- Target strategies to optimize the child’s bowel program because bowel incontinence is consistently related to HRQOL. (clinical consensus) (Bowel Function and Care Guidelines)
Self Management and Independence Guidelines
- Provide instruction and support to families regarding knowledge, skills, and behaviors needed to manage their child’s Spina Bifida and related issues. (clinical consensus)
- Discuss the need to expand the range of daily life activities and chores, as well as strategies to accommodate the child’s learning style and/or mobility.
- Provide anticipatory guidance that autonomy skills are maximized when positive behaviors are reinforced and clear and consistent consequences for inappropriate behavior are used. (clinical consensus) (Mental Health Guidelines, Neuropsychology Guidelines)
- Refer to community resources such as early education programs that promote autonomy, self-efficacy, and other foundational independence skills. (clinical consensus) (Appendix: Early Intervention Services, Individualized Educational Plans (IEP) and 504 Plans)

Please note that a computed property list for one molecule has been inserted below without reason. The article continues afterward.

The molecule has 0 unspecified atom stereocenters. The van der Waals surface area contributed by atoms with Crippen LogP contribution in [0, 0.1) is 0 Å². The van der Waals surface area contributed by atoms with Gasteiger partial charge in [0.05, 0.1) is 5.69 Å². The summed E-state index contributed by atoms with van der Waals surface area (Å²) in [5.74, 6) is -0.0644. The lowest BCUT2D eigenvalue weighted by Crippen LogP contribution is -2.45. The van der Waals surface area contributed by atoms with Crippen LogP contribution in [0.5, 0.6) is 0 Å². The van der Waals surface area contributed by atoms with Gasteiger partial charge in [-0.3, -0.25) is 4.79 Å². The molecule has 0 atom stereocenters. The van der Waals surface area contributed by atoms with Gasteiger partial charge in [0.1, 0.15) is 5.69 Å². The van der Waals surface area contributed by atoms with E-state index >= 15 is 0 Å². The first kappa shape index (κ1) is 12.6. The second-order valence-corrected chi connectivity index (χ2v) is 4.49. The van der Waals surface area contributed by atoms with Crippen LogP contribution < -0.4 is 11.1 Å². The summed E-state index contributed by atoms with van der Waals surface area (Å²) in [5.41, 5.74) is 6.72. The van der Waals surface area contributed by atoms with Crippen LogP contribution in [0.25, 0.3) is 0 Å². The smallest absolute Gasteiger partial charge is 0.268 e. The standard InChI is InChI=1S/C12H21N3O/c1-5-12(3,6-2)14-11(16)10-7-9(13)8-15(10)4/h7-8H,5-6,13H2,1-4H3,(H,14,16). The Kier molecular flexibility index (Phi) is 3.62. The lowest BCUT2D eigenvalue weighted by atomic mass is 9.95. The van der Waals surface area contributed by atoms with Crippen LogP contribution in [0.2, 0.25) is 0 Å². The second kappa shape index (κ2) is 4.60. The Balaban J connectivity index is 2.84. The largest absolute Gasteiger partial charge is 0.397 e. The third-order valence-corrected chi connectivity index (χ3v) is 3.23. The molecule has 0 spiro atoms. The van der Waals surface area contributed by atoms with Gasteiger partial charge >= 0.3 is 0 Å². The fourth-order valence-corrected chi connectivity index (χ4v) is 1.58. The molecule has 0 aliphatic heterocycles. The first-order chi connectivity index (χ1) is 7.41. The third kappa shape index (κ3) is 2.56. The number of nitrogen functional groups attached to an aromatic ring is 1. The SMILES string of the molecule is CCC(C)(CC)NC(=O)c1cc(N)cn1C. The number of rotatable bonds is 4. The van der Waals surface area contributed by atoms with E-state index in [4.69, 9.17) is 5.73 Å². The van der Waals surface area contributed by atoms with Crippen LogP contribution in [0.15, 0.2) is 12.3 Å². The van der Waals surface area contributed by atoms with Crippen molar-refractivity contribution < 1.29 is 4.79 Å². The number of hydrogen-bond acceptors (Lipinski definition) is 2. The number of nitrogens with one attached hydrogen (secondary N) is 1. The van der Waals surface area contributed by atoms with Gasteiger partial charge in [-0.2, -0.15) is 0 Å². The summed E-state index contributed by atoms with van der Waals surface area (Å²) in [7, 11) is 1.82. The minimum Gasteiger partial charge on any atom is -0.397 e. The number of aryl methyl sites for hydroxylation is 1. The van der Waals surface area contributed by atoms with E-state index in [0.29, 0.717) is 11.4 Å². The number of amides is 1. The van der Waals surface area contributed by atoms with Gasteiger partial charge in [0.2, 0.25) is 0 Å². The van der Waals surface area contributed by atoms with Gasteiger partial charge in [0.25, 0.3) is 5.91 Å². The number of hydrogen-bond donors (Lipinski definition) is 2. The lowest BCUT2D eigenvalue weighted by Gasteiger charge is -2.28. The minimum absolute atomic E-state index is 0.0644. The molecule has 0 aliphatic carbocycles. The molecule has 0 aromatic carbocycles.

- It is essential to carefully monitor the development of attention and self-regulation skills; these begin to emerge as a separate domain and directly affect the subsequent development of cognitive, academic, and social skills. Expectations for independent problem solving, responsibility, and social interactions are critical for school performance and psychosocial adjustment. Preschoolers with SBM show early manifestations of attention, pragmatic language, and math difficulties that subsequently emerge as major factors in academic and social adjustment. Patients with identified concerns, even if mild, require timely referrals to the local special education preschool program and/or outpatient providers (e.g., psychologist, developmental pediatrician). (clinical consensus)